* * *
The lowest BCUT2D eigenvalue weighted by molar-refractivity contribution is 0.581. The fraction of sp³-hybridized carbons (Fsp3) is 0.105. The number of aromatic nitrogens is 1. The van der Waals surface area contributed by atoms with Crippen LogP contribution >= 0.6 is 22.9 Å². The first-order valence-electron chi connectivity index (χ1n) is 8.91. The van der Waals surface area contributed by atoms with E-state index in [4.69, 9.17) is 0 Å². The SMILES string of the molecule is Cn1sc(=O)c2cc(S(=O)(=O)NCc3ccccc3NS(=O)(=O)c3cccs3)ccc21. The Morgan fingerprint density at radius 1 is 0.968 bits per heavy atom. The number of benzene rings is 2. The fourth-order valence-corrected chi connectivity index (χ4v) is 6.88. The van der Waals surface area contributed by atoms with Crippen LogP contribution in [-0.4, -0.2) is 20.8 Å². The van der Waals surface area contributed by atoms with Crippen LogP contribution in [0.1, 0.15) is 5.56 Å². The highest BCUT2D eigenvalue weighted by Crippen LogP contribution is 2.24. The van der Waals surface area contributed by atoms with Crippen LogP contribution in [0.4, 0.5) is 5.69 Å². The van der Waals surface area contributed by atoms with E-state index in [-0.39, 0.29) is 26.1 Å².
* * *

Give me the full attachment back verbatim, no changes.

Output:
The lowest BCUT2D eigenvalue weighted by molar-refractivity contribution is 0.581. The fraction of sp³-hybridized carbons (Fsp3) is 0.105. The number of aromatic nitrogens is 1. The van der Waals surface area contributed by atoms with Crippen LogP contribution >= 0.6 is 22.9 Å². The first-order valence-electron chi connectivity index (χ1n) is 8.91. The van der Waals surface area contributed by atoms with E-state index in [4.69, 9.17) is 0 Å². The SMILES string of the molecule is Cn1sc(=O)c2cc(S(=O)(=O)NCc3ccccc3NS(=O)(=O)c3cccs3)ccc21. The Morgan fingerprint density at radius 1 is 0.968 bits per heavy atom. The number of benzene rings is 2. The fourth-order valence-corrected chi connectivity index (χ4v) is 6.88. The van der Waals surface area contributed by atoms with Crippen LogP contribution in [-0.4, -0.2) is 20.8 Å². The van der Waals surface area contributed by atoms with Crippen LogP contribution in [0.1, 0.15) is 5.56 Å². The highest BCUT2D eigenvalue weighted by Crippen LogP contribution is 2.24. The van der Waals surface area contributed by atoms with Crippen LogP contribution in [0.4, 0.5) is 5.69 Å². The van der Waals surface area contributed by atoms with E-state index in [-0.39, 0.29) is 26.1 Å².